The Center is a joint effort between PERU and the Pennsylvania Commission on Crime and Delinquency (PCCD). PERU staff will expand the existing OverdoseFreePA Web site to a statewide audience and further develop the overdose death database, assist counties across the state in forming or developing coalitions to address overdose and develop a customized strategic plan, will assist PCCD with development of requests for funding proposals to support organizations in their efforts to reduce overdose and deaths. PERU staff also will apply a tested, evidence-based framework to assess each coalition and its leadership to optimize its effectiveness. Staff will provide ongoing technical support to coalitions as they implement, refine, and evaluate their efforts to reduce overdose deaths. Sharing Data to Prevent Diversion and Misuse Zemaitis and Pringle have been instrumental in helping Pennsylvania develop a new prescription-monitoring program, which won legislative approval in November 2014. Once it is implemented, pharmacists who fill prescriptions for controlled substances report that information within 72 hours to a database that is available to physicians, other pharmacists, law enforcement, licensing boards, coroners, and some insurers.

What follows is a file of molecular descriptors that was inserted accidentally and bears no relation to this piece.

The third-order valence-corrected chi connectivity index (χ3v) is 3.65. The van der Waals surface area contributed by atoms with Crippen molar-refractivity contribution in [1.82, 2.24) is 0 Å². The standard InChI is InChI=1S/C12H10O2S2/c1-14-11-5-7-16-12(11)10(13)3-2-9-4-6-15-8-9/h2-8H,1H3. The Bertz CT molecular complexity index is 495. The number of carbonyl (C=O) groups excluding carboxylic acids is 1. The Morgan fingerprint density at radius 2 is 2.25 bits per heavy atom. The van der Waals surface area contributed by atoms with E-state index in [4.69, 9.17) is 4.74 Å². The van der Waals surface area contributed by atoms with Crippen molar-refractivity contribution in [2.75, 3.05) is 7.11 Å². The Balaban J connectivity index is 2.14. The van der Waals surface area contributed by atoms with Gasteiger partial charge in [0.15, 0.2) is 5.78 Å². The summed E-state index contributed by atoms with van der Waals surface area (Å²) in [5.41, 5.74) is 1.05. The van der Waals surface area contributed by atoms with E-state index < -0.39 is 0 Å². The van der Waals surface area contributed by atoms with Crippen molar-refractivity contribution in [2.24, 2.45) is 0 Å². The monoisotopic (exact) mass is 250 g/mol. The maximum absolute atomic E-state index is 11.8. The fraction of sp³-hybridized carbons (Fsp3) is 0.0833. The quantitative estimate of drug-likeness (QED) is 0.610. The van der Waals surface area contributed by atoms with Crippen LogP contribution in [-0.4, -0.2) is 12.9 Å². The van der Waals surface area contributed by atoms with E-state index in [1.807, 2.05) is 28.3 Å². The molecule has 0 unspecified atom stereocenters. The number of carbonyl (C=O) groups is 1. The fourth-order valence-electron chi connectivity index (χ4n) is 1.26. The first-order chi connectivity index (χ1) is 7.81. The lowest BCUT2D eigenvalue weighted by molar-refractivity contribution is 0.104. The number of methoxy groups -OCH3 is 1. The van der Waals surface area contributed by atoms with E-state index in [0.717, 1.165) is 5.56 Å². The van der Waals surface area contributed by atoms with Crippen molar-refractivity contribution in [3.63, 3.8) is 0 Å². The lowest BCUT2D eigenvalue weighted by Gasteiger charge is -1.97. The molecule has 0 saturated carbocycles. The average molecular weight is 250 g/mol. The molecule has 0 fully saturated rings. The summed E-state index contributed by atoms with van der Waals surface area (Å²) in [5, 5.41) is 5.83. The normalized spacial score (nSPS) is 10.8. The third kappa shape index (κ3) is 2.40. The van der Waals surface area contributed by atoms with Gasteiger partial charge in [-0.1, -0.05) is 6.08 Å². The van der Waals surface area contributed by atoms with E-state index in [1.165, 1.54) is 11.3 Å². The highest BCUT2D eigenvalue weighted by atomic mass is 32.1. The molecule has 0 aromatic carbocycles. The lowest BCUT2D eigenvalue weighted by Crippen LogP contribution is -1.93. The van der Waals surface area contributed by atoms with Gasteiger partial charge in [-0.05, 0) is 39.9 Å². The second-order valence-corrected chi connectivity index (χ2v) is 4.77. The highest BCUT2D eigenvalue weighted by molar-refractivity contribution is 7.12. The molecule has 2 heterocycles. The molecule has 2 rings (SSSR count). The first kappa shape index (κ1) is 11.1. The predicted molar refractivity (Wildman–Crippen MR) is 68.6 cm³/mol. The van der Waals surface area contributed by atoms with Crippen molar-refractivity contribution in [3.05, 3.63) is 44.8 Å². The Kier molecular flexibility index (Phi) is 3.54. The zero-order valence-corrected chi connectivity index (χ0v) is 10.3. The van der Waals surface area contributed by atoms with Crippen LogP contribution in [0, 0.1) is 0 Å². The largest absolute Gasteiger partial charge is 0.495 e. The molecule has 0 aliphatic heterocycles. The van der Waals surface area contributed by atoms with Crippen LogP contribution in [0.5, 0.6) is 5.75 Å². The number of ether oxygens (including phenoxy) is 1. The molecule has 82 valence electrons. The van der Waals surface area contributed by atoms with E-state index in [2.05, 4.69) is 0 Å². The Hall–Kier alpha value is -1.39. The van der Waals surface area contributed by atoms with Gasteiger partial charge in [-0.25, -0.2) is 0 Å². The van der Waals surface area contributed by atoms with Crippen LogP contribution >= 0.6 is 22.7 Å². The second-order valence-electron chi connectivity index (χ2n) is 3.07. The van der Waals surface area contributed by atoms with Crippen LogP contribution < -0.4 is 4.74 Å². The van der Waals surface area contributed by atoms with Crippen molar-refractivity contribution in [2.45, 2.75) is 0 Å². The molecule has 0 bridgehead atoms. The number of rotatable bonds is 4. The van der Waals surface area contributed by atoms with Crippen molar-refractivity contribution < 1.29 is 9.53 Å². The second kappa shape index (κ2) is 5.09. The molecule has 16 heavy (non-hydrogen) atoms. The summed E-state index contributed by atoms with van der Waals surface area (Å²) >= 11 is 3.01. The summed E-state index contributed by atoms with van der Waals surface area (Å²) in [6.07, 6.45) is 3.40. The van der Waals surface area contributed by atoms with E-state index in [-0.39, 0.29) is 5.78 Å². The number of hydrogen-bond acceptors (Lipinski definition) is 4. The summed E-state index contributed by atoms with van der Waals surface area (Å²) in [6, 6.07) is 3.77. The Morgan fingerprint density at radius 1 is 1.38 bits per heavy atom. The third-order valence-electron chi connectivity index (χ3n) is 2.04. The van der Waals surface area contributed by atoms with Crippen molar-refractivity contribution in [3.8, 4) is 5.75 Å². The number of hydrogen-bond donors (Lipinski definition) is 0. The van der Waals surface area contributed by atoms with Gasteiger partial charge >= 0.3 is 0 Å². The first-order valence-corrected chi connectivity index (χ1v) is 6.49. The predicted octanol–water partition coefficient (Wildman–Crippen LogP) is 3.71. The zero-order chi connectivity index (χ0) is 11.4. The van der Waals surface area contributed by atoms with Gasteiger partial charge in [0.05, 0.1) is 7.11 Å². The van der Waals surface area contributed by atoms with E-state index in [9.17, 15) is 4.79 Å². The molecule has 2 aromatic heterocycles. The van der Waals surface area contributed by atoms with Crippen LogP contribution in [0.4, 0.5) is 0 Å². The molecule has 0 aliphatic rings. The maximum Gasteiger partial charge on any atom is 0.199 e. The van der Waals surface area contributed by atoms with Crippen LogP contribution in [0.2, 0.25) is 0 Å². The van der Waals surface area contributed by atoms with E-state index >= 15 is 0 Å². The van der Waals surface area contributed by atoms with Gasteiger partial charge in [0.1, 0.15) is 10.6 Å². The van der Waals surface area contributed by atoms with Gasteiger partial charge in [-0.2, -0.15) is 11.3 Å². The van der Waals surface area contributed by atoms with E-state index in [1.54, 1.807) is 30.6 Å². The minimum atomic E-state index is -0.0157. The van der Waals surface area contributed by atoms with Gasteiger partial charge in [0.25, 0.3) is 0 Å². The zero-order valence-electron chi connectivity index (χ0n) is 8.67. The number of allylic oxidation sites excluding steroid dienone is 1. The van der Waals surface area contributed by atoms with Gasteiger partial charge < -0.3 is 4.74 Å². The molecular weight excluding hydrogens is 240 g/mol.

If a pharmacist is suspicious of a person seeking to fill a prescription—perhaps because of a screening tool like the one Tarter developed—they can consult the database and see the person’s history with obtaining the drug from other pharmacies or practitioners. Zemaitis became interested in developing the database six or seven years ago while consulting on a case for the Drug Enforcement Agency in New Jersey. Trough that case, he became aware of the importance of statewide prescription monitoring programs and contacted state and federal officials to learn what Pennsylvania was doing. “I was sort of determined to make myself an expert in the area,” he says. Though the database was supposed to go live by June 2015 and was funded with $2.1 million through the Department of Health, Pennsylvania’s budget impasse delayed the funding for the database. It has now been approved and is expected to go live in August 2016. Such public policy obstacles are a frustration for Pringle, who said the complexity of the overdose and addiction problem counters advocates’ efforts to address it. “We, as a culture, don’t embrace complexity well. We don’t really think through solutions that are effective,” she says. “People develop these problems in complex ways. Why do we think an easy solution can solve it?”